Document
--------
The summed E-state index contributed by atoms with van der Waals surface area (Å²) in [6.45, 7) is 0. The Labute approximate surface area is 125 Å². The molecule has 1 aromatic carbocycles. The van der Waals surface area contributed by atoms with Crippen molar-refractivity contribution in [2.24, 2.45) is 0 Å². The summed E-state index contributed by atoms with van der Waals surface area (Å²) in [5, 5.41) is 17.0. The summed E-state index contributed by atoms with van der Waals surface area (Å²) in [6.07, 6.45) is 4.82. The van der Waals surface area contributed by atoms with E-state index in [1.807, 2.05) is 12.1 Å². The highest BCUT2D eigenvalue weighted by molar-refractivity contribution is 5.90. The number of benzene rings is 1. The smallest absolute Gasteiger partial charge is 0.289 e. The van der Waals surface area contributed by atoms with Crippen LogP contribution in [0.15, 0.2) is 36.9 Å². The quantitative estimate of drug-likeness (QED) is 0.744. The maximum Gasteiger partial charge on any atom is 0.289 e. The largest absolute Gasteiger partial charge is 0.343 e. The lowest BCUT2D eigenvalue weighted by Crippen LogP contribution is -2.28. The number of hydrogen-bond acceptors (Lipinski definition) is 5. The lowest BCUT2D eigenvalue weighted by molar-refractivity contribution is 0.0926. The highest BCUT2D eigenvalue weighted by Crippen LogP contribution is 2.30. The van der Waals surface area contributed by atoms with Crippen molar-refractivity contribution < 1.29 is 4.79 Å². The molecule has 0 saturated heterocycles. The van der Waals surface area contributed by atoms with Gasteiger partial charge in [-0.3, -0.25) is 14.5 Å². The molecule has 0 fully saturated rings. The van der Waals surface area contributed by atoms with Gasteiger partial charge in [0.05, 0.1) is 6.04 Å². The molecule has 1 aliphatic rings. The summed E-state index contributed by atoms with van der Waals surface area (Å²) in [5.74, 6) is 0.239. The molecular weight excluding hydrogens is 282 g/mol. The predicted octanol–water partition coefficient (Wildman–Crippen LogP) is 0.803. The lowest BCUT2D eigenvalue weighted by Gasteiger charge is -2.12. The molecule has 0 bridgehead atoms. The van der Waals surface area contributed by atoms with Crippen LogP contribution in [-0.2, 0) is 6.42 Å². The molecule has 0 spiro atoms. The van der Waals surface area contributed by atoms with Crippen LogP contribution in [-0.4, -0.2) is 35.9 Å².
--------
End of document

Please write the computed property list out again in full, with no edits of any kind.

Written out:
The summed E-state index contributed by atoms with van der Waals surface area (Å²) in [6.45, 7) is 0. The Labute approximate surface area is 125 Å². The molecule has 1 aromatic carbocycles. The van der Waals surface area contributed by atoms with Crippen molar-refractivity contribution in [2.24, 2.45) is 0 Å². The summed E-state index contributed by atoms with van der Waals surface area (Å²) in [5, 5.41) is 17.0. The summed E-state index contributed by atoms with van der Waals surface area (Å²) in [6.07, 6.45) is 4.82. The van der Waals surface area contributed by atoms with E-state index in [1.807, 2.05) is 12.1 Å². The highest BCUT2D eigenvalue weighted by molar-refractivity contribution is 5.90. The number of benzene rings is 1. The smallest absolute Gasteiger partial charge is 0.289 e. The van der Waals surface area contributed by atoms with Crippen LogP contribution in [0.15, 0.2) is 36.9 Å². The quantitative estimate of drug-likeness (QED) is 0.744. The maximum Gasteiger partial charge on any atom is 0.289 e. The largest absolute Gasteiger partial charge is 0.343 e. The lowest BCUT2D eigenvalue weighted by Crippen LogP contribution is -2.28. The number of hydrogen-bond acceptors (Lipinski definition) is 5. The lowest BCUT2D eigenvalue weighted by molar-refractivity contribution is 0.0926. The highest BCUT2D eigenvalue weighted by Crippen LogP contribution is 2.30. The van der Waals surface area contributed by atoms with Crippen molar-refractivity contribution < 1.29 is 4.79 Å². The molecule has 0 saturated heterocycles. The van der Waals surface area contributed by atoms with Gasteiger partial charge in [-0.3, -0.25) is 14.5 Å². The molecule has 0 fully saturated rings. The van der Waals surface area contributed by atoms with Gasteiger partial charge in [0.05, 0.1) is 6.04 Å². The molecule has 1 aliphatic rings. The summed E-state index contributed by atoms with van der Waals surface area (Å²) in [5.74, 6) is 0.239. The molecular weight excluding hydrogens is 282 g/mol. The predicted octanol–water partition coefficient (Wildman–Crippen LogP) is 0.803. The lowest BCUT2D eigenvalue weighted by Gasteiger charge is -2.12. The molecule has 0 bridgehead atoms. The van der Waals surface area contributed by atoms with Crippen LogP contribution in [-0.2, 0) is 6.42 Å². The molecule has 0 spiro atoms. The van der Waals surface area contributed by atoms with Crippen LogP contribution in [-0.4, -0.2) is 35.9 Å².